Canadian CEOs less confident than in 2018

A KPMG survey shows that emerging technology and talent shortages are also undermining disruptive appetites.

When it comes to domestic growth, Canada’s CEOs are a far less confident bunch than they were a year ago. Those are the findings of a broad global economic outlook survey by business consultancy KPMG, involving 1,300 global chief executive officers, including 75 Canadians.

The Canadian CEOs surveyed represented a cross-section of industries, including banking, energy, insurance, consumer and automotive, and are from companies with annual revenues of roughly $1 billion to $10 billion.

According to the report, Canadian executives are 15% less confident today than they were in 2018 (79% versus 94%). These results run counter to their global equivalents, a group whose confidence in the growth of their markets has grown 9% year-over-year (up to 83% from 74% in 2018).

Both Canadian business execs and global CEOs cited environmental concerns, trade disputes and disruptive emergent technologies as key threats to growth in 2019. Of these, disruptive technologies is the only holdover from the top three threats cited in the 2018 report and includes innovations as well as cyber security threats.

Technology talent shortage

How will companies adapt to changing technologies and emerging threats?

According to the KPMG study, Canadian C-Suite executives view emerging technology specialists differently than they did in 2018. This year, 73% deemed these positions “highly important,” versus 64% in 2018. And 63% of Canadian CEOs felt data scientists were “highly important” in 2019, compared with only 36% in 2018. This mirrors a growing global trend, with a higher percentage of global CEOs (83% in 2019) viewing the role as “highly important” this year (compared to 67% in 2018).

However, the KPMG study claims Canada is on track for a major technology talent shortage in the next five years. Last year’s report found that 4% of Canadian CEOs agreed with the statement, “My organization is struggling to keep pace with the rate of technological innovation in my sector.” And this year, 63% also identified “finding workers they need” as a roadblock to growth.

“Companies are doing something about it, just not at the pace that may be required,” says Benjie Thomas, KPMG’s Canadian managing partner of advisory services. He says that Canadian CEOs are looking to up-skill their existing workforce in skills needed to meet future demand, searching within their existing talent base to find skills that could be redeployed to other priority areas, and trying to build pipelines to up-and-coming and under-utilized talent (i.e. students, new Canadians, associations, etc.).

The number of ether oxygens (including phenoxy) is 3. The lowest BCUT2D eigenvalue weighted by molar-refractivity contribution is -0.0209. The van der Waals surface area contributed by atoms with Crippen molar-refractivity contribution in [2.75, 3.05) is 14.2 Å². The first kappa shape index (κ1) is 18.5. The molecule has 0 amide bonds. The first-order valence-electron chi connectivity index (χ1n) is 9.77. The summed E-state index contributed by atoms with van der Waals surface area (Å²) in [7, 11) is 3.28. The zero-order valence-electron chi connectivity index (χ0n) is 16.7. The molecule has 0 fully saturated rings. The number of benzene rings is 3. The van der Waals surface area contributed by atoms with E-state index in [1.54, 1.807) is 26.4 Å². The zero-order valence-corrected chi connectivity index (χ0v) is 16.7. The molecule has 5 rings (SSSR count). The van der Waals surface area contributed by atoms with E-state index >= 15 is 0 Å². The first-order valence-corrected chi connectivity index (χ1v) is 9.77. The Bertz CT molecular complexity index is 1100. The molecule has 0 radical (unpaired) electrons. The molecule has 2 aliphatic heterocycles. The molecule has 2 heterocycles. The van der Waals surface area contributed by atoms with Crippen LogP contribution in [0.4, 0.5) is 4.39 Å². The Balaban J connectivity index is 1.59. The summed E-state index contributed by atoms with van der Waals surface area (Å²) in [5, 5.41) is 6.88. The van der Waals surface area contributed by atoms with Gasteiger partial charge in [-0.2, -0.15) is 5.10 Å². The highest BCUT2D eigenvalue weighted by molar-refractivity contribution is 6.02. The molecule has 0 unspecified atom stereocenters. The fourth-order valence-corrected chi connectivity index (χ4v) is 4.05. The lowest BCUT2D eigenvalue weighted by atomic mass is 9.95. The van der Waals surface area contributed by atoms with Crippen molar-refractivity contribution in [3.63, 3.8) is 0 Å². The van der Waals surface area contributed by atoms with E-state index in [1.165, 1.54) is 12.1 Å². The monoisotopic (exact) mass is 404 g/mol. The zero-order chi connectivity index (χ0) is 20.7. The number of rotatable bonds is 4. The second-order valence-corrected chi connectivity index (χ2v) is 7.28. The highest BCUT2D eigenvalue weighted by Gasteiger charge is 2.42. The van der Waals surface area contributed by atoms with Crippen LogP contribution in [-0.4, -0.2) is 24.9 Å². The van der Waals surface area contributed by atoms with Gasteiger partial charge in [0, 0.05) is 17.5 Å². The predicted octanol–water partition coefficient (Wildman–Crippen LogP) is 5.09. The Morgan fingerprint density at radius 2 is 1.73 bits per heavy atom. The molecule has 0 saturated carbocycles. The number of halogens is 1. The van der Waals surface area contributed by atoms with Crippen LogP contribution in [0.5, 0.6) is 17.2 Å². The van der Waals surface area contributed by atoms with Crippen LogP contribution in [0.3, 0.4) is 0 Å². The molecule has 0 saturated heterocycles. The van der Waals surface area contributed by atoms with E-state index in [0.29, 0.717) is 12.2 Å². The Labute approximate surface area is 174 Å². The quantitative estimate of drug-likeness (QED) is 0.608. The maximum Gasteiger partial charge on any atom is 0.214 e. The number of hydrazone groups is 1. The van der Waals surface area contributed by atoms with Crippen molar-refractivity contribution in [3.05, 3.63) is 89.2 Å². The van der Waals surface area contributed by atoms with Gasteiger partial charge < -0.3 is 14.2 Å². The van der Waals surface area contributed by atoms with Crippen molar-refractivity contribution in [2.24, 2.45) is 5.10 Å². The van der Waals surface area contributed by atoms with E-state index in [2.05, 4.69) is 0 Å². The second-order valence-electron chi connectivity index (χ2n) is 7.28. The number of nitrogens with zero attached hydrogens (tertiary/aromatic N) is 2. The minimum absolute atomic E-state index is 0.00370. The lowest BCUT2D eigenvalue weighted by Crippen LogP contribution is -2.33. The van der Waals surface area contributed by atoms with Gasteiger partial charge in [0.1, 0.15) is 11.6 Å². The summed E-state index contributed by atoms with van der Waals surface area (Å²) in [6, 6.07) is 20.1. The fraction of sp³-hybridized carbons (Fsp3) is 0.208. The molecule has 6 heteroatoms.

However, Thomas notes, with several tech giants moving to Canadian soil and other countries willing to pay more for top talent, organizations have some challenges reaping the full rewards from their talent development strategies. “Canadian executives are starting to focus on their employer brand and attract talent through meaningful work and career advancement opportunities,” he says. To this end, he says, 53% of companies said they are looking to hire new skills regardless of future growth targets.

The largest gulf between foreign CEOs and Canadian ones is the priority given to upskilling (transferring new digital capabilities to employees, such as advanced data visualization, ability to code, paying for programs outside the organization, etc.). Only 44% of Canadian CEOs (compared with 81% globally) plan to upskill more than 40% of the workforce with digital capabilities. One explanation, according to the study, is that Canadian organizations are cautiously optimistic by nature and may be taking a “wait and see” approach to workforce transformation. Another is that an aging workforce is not equipped to handle the divide between demand for skills and jobs.

Industry disruption

According to the study, CEOs are not as focused on being the disruptor in their industry as they were in 2018. Today 69% have set that as a goal, which is down from 96%. However, 73% of Canadian business leaders are confident in their ability to stay competitive in the face of disruption. “Through work with our client organizations, it’s clear Canadian executives still have a healthy appetite for innovation and disruption so it’s possible the meaning is being interpreted differently by different organizations,” Thomas explains.

He says innovation can be less about the shiny new consumer product and more about the micro-innovations that make organizations better at what they do – although this is still necessary disruption, it may not be viewed that way because it is not headline-worthy.

Thomas says KPMG has seen an uptick from 2018 in the implementation of digital transformation, AI, and robotic process automation initiatives with many executives already reporting ROI on those efforts. So, he says, the desire to disrupt may have dropped because Canadian executives are heads down on their “disruptive” programs and want to measure the impact before continuing to disrupt.